A long-standing U.S. ban on the practice was struck down.
Dozens of countries have enacted laws against female genital cutting, a procedure in which parts of young girls’ genitalia are surgically altered or removed for nonmedical reasons.
For more than 20 years, the United States was one of them. That changed last month when a federal judge in Michigan struck down the long-standing U.S. ban on the practice, which is sometimes called female genital mutilation, or female circumcision.
In his ruling, U.S. District Judge Bernard Friedman said the cutting of young girls’ genitals is a local criminal matter that must be regulated by the states, not by Congress.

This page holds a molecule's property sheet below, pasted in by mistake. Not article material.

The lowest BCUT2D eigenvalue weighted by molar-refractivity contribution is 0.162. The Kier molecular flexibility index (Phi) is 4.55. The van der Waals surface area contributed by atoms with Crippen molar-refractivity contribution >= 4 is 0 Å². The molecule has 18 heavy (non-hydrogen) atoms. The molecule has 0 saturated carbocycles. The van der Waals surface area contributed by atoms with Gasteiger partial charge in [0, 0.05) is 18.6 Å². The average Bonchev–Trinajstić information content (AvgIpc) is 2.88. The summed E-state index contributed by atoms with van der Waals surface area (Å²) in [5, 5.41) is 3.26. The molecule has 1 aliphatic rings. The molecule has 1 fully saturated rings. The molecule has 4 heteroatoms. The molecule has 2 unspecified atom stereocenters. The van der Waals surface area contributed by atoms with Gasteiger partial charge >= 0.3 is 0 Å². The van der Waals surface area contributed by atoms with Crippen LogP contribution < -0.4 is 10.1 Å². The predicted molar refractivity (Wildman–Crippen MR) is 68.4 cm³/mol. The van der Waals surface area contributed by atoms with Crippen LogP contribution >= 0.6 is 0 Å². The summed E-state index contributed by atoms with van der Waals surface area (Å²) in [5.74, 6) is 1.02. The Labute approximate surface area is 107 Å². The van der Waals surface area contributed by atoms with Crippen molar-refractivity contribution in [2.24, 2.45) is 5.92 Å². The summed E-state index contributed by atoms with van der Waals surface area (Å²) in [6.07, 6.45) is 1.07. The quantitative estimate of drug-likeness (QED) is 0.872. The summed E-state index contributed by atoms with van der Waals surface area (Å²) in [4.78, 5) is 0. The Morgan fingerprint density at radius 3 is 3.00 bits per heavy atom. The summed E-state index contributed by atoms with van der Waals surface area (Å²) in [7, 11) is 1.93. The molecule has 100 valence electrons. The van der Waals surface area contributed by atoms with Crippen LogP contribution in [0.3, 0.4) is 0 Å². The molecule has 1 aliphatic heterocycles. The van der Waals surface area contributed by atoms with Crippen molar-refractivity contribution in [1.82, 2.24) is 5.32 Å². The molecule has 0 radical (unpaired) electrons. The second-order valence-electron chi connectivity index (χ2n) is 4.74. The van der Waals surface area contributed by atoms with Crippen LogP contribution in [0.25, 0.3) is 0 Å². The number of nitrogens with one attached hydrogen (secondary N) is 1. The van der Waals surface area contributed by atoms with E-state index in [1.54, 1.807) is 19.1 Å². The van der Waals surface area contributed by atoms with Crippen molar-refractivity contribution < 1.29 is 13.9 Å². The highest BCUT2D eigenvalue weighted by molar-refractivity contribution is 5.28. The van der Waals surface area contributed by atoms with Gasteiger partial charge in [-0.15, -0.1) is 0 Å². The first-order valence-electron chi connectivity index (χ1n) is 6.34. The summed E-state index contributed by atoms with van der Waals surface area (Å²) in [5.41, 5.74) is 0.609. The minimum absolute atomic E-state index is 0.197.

“As despicable as this practice may be, it is essentially a criminal assault,” Friedman wrote. Female genital mutilation “is not part of a larger market and it has no demonstrated effect on interstate commerce. The Commerce Clause does not permit Congress to regulate a crime of this nature.”
For now, that leaves states to decide whether to criminalize this procedure, which is typically performed on girls age 15 and younger for social, cultural or religious reasons. Twenty-seven U.S. states currently ban female genital cutting.